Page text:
They also stressed that the Ukrainians were not aware for months that the White House had put a hold on the nearly $400 million in military assistance and that it was eventually released in September.

"What did President Zelensky actually do to get the aid?" asked John Ratcliffe, a Texas Republican congressman. "The answer is nothing. He didn't open investigations.

"He didn't do any of the things that House Democrats say that he was being forced and coerced and threatened to do."

OPPOSITION

In his opening statement, Taylor recalled opposing making US military aid to Ukraine or a White House visit by Zelensky contingent on Kiev investigating the Bidens.

"Withholding security assistance in exchange for help with a domestic political campaign in the United States would be crazy," he said. "I believed that then and I believe it now."

Taylor said an "irregular policy channel" involving former New York mayor Rudy Giuliani, Trump's personal attorney, was pushing for the Ukrainian probe into the Bidens.

Fellow witness George Kent, a career diplomat, was asked what interests Giuliani was promoting.

"I believe he was looking to dig up political dirt against a potential rival in the next election cycle," said the deputy assistant secretary of state.

"I do not believe the United States should ask other countries to engage in selective politically associated investigations or prosecutions against opponents of those in power because such selective actions undermine the rule of law."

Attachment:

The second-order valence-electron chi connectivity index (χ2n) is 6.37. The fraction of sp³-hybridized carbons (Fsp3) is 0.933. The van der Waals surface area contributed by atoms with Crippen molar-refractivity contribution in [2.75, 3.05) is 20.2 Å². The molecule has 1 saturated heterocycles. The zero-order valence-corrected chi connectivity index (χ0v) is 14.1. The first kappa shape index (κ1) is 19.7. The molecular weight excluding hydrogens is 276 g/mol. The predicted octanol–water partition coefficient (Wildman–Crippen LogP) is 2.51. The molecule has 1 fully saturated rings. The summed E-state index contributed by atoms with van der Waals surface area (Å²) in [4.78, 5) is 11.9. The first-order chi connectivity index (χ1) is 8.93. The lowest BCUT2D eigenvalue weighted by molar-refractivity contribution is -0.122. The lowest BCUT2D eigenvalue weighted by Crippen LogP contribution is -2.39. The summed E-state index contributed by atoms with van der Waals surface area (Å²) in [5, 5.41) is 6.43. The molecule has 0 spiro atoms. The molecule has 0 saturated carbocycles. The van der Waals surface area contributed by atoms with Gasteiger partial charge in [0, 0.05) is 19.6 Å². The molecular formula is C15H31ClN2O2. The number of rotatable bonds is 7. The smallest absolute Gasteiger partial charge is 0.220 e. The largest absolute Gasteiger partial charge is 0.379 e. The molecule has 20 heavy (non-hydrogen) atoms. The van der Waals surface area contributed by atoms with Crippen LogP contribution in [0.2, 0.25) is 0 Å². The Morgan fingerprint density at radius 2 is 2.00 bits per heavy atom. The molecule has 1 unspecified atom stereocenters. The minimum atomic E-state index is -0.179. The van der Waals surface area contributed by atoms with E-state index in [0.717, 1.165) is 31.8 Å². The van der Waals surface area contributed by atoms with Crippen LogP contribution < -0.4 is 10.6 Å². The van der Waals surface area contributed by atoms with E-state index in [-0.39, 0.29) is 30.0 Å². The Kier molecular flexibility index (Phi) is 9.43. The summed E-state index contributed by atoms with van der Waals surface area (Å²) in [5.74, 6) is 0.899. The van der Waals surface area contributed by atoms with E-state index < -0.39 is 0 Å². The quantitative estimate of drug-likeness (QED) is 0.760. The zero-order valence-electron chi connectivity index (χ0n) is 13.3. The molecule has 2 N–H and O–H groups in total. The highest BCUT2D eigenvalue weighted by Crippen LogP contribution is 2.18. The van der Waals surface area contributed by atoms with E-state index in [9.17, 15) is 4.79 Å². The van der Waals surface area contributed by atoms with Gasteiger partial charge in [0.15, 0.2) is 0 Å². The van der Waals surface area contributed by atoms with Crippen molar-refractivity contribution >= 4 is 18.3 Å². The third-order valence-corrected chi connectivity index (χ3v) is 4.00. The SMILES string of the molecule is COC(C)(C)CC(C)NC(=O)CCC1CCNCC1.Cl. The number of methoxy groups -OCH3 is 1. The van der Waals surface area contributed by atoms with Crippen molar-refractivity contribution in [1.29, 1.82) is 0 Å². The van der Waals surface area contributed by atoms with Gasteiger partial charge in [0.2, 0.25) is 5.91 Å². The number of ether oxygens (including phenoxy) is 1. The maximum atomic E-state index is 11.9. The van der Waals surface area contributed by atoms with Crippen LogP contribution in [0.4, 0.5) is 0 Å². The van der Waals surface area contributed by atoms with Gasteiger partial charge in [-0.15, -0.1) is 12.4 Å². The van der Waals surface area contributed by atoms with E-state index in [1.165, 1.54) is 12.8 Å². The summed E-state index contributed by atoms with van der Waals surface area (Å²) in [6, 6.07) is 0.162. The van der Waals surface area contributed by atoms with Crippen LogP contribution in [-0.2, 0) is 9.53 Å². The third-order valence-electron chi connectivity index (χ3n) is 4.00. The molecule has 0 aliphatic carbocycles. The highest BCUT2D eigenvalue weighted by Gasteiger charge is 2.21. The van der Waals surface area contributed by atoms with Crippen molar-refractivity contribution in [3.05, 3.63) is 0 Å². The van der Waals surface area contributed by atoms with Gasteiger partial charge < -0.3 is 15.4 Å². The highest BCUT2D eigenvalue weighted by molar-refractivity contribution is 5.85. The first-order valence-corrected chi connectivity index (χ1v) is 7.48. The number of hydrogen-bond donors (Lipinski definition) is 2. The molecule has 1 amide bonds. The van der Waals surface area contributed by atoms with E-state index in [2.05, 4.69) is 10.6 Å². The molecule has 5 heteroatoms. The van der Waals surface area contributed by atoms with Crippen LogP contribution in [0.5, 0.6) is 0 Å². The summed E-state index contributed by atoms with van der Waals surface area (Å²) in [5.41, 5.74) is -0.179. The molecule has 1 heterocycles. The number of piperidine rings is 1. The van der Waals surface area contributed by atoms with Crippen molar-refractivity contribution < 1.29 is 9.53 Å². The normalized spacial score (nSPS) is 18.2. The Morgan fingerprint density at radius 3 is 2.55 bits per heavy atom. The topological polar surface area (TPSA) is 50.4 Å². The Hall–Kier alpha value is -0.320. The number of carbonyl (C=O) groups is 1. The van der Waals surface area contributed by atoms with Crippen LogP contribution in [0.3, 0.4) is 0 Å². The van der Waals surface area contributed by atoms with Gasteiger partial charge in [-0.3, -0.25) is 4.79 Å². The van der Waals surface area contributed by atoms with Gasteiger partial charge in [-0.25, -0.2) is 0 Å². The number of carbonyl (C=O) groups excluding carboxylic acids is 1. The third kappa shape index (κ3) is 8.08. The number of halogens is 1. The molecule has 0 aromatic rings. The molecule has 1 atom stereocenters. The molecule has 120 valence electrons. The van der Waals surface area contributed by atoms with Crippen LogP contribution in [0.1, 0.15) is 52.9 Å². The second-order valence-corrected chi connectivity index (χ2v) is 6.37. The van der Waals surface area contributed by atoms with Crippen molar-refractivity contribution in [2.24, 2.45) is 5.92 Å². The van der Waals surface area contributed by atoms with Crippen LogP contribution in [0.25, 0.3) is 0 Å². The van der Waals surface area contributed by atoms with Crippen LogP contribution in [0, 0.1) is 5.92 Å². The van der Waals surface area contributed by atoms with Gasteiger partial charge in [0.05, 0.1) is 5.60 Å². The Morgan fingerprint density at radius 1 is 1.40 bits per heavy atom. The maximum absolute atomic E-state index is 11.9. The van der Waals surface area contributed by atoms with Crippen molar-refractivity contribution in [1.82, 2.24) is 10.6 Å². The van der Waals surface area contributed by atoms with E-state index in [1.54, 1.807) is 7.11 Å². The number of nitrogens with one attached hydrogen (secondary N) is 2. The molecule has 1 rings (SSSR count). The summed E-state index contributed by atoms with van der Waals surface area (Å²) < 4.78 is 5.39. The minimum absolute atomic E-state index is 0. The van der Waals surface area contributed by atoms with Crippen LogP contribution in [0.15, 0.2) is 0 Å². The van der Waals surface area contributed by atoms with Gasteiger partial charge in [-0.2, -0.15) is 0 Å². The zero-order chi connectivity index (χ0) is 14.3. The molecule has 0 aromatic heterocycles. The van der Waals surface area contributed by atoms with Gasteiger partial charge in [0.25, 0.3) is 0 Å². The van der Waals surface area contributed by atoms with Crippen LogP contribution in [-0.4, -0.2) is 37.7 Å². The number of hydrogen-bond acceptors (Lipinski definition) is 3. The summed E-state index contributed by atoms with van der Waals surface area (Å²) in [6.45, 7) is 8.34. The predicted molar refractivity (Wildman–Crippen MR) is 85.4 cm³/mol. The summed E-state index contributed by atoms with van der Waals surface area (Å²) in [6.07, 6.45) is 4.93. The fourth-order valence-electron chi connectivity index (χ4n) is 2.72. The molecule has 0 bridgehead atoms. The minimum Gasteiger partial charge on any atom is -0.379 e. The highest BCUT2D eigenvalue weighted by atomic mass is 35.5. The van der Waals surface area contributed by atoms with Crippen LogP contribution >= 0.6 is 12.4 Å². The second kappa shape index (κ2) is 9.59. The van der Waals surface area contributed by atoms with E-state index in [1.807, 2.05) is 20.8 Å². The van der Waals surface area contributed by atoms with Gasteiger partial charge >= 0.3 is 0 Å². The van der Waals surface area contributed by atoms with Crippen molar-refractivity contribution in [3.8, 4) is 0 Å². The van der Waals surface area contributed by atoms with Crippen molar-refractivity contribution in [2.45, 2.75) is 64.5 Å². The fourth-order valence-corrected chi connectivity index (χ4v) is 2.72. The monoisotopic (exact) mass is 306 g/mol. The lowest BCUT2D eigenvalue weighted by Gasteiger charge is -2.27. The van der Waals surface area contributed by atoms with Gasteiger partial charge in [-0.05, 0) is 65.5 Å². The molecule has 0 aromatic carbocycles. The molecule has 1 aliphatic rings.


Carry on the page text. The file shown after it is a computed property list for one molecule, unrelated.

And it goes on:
WITNESSES

If the House impeaches Trump, it would then go to trial in the Senate, where Republicans enjoy a 53-47 majority.

The next hearing is scheduled for Friday, featuring the US ambassador to Ukraine who Kent said was recalled by Trump after being subjected to a "smear campaign" by Giuliani.

Eight more witnesses, including Sondland, are to appear next week, the second of several planned weeks of hearings.

The investigation threatens to make Trump the third US president to be impeached, after Andrew Johnson in 1868 and Bill Clinton in 1998, although the Senate would need to convict him to remove him from office.

Neither Johnson nor Clinton was convicted. But in 1974, Richard Nixon resigned in the face of certain impeachment and removal from office for the Watergate scandal.

SEARCH OF A CRIME

In his opening statement, committee chairman Adam Schiff, the California congressman overseeing the probe, said the proceedings will examine "whether President Trump sought to exploit (Ukraine's) vulnerability and invite Ukraine's interference in our elections."

"If this is not impeachable conduct, what is?"

Devin Nunes, the top Republican on the panel, hit back by accusing Democrats of a "carefully orchestrated media smear campaign."

"It's nothing more than an impeachment process in search of a crime."

Coming just one year before elections, the hearings carry great risks for both parties and no certain reward, with a divided US electorate weary of Washington infighting.

Polls show a slim majority of Americans favour impeachment, but Trump's sizable voter base -- which delivered his shock victory in 2016 -- rejects the allegations.